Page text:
There is no music in hell, for all good music belongs to heaven. ~Brigham Young
Question #93025 posted on 04/25/2020 8:18 a.m.

Dear 100 Hour Board,

How do you keep worries about the future from overwhelming your life?

-My Name Here


Dear you,

I definitely don't recommend this, but the impending doom of finals definitely keeps me from worrying about the future. I guess a semi-good principle would be that focusing on the the things you can control helps you deal with the uncertainties of what you can't control. Good luck!




Dear friend,

Right now? Letting go. Accepting that I can't control these circumstances, but trusting that if I keep my head and trust God and myself, things may be difficult but they will be survivable.

When I'm not in crisis mode? Planning like crazy. I plan for everything, and I enjoy it. It doesn't bring me extra stress, but it helps me feel prepared. Unfortunately, planning can't always prepare you for things like global pandemics. 

Sometimes when I'm extra overwhelmed, I make an itemized list of things that are stressing me out. Then I separate them into things I can control and things I can't control. Then, I take the list of things I can control and sort them according to priority and severity. I try to tackle them, sometimes starting with the less important things, sometimes the bigger ones... depends on how much I can handle at the time. I've found that this sorting really helps me ground myself and ensure that I don't feel overwhelmed for long. 




Dear easier said than done,

The best advice I have is taking things one step at a time. I know it is easy to see the whole picture and think you can never make it, but I promise if you take it one step at a time, it becomes doable. It won't suddenly become easy, but it will become doable. Also, I have found relief as I look back on my life and know that things have worked out for me in the past. I rely on that knowledge for things that seem insurmountable in the future.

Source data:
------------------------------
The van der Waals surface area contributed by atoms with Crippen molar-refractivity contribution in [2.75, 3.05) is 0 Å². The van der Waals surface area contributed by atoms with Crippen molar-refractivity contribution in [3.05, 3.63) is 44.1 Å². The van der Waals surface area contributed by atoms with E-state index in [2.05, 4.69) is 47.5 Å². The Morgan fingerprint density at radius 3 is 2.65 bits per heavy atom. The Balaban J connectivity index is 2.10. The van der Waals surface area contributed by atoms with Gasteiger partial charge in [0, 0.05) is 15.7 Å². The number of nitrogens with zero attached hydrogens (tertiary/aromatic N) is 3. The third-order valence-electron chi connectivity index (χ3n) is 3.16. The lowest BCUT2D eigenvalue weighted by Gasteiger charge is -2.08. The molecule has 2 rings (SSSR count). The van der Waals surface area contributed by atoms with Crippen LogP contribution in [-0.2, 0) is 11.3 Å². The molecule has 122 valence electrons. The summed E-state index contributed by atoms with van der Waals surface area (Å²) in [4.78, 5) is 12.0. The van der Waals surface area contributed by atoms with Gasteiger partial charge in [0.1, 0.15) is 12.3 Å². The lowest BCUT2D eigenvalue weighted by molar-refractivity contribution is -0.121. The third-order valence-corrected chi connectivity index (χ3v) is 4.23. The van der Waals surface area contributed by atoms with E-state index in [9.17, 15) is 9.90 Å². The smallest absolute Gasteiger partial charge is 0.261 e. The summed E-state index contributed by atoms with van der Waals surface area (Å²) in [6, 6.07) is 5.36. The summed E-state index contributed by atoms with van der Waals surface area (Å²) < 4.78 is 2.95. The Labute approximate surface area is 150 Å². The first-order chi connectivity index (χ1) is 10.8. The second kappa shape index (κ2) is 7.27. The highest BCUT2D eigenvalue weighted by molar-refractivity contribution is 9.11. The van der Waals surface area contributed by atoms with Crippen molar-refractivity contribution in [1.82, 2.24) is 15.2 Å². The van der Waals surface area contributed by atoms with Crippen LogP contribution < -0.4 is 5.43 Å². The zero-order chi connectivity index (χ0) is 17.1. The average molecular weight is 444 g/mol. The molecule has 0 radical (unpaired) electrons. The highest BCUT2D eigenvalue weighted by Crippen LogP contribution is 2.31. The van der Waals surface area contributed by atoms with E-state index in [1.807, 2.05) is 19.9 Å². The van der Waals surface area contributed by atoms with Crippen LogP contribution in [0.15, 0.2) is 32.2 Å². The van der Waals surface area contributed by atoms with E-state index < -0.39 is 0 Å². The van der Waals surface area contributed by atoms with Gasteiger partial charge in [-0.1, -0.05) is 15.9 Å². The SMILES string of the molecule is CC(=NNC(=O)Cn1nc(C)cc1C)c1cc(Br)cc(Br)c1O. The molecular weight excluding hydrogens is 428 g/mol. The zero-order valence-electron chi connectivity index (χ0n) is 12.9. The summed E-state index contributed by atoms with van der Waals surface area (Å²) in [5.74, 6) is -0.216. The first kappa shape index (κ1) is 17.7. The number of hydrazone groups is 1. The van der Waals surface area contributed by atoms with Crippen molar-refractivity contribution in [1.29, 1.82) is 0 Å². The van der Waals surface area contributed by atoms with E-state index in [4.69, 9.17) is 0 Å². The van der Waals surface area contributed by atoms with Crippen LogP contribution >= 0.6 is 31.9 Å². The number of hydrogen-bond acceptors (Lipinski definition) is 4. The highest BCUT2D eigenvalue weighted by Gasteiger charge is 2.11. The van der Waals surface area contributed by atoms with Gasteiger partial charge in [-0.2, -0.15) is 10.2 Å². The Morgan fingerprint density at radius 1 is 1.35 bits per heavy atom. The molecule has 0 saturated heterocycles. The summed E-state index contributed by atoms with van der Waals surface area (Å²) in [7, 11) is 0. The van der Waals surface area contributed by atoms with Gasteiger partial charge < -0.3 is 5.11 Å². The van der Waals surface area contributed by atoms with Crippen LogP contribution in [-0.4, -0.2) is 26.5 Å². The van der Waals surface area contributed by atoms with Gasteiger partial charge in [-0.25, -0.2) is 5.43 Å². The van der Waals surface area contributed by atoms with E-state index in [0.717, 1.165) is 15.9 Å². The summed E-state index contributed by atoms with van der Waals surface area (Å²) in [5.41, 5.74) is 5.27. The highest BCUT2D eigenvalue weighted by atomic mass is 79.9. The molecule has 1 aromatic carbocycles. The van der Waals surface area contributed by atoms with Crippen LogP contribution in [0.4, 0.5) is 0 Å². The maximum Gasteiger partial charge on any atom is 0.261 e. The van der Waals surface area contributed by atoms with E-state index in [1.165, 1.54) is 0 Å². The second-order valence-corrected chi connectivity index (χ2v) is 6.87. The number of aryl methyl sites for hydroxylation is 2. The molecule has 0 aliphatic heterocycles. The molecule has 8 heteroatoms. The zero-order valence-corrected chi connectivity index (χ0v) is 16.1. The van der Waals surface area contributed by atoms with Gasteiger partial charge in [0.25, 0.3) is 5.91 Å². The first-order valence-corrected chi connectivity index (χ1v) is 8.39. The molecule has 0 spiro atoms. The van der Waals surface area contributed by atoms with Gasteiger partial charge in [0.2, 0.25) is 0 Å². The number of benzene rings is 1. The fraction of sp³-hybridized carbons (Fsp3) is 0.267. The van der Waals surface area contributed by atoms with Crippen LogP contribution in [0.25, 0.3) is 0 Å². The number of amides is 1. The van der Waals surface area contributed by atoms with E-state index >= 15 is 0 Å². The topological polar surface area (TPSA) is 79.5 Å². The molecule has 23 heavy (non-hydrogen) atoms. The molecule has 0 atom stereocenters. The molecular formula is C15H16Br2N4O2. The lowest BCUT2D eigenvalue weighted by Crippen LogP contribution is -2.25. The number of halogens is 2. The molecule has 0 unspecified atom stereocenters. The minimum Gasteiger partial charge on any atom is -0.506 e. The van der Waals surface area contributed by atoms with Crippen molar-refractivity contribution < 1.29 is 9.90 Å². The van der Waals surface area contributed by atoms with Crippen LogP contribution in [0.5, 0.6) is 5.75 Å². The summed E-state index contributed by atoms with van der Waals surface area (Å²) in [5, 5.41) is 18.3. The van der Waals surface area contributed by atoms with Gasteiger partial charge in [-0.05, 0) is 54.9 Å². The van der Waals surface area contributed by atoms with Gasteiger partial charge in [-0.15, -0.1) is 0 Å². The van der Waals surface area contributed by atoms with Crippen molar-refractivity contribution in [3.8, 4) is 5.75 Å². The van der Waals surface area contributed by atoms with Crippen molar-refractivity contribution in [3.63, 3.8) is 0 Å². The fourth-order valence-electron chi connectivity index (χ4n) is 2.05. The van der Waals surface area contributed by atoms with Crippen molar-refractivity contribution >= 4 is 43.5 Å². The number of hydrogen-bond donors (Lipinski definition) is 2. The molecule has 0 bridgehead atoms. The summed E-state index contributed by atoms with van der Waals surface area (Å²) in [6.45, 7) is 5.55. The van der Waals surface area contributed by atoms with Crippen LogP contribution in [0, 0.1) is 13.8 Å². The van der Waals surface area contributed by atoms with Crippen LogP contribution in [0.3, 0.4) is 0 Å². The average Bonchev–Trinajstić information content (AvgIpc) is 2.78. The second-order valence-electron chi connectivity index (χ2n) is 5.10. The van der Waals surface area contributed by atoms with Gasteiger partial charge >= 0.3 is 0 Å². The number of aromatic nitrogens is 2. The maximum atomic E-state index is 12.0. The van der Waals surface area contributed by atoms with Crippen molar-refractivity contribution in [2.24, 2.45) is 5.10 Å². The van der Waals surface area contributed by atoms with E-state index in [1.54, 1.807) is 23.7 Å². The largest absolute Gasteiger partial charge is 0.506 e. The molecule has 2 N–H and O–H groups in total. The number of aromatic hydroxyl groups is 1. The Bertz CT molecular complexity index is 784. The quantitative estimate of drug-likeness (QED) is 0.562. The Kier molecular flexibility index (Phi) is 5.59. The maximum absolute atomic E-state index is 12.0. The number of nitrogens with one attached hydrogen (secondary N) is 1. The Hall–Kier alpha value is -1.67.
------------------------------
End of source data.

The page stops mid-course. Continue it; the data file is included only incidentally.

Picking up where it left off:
-Sunday Night Banter


Dear Aziraphale,

Therapy. This is what it's for. 

That said, it's been a while since I've been to therapy, and I'm definitely less inclined to do so now that I've graduated BYU and it's no longer free. But I still have to manage and cope with fears about the future. This is actually a big thing for me, because I really hate uncertainty, more than most people I've ever talked to. A bad natural response I have to these worries is not consciously addressing my fears. This allows the fear to grow out of proportion, and create an unfounded and deep-set sense of foreboding, doom, and absolute misery. Basically some concern about the future will pop into my head, and I immediately go, "Ohmygoshthat'ssoSCARY, thefutureissoSCARY, there'snoescapefromthisHORIBBLESCARYthing!" The one thing that sticks in my brain is, "SCARY!", which then generates a wall of negative emotion every time I think of the future. 

Like I said before, this is a bad response. It is precisely what gives fear the power to overwhelm you. One of the key methods I've found to counter this response is first to just recognize when it's happening. It is really easy to let our brains run with a thought without monitoring it and realizing what we're doing. Once I've caught on to the negative mantras in the back of mind, I make a space for the fear to come out. Instead of shoving it away, I let it rise to the surface. Note this has to be done in a controlled way. Unfortunately for me, I have an insanely strong mind/body connection--the wrong stray thought can (and has... ) cause me to literally throw up (or a whole slew of other unpleasant physical reactions, but listing all of them would take too long and ultimately be irrelevant). And so I let the fear rise up while in a meditative state. Rather than trying to immediately fix the fear, I will simply acknowledge its presence. 

The next step is addressing and assessing your fear. A lot of fears have their root in logic and reality. It's when we allow them to grow in the back of our minds that they become illogical and bigger than life. So take the time to break down the bits of your fear that are logical and the parts that have been blown our of proportion. Sometimes you'll realize that what you were scared of isn't so scary after all. Other times it's still real and horribly pressing. In the latter situations, I find it most helpful to cover the broad "what ifs" of the fear, covering all potential situations. For instance, with this pandemic, I've thought about A) the scenario where I do not get the virus at all,  B) the scenario where I get the virus and recover, and C) the scenario where I get the virus and it kills me. One of those scenarios has to come true. 

There comes a point where our worst fears may to come to pass in the future, and there's nothing we can do about it. By accepting and coming to terms with that, it allows me at least to better move forward. If I can't change the eventual outcome, I will do what I can to optimize what I have in the moment. 

Worries over the future can be really hard to deal with. Hopefully this answer has helped you at least somewhat. Good luck, my friend, and keep on hoping things will get better.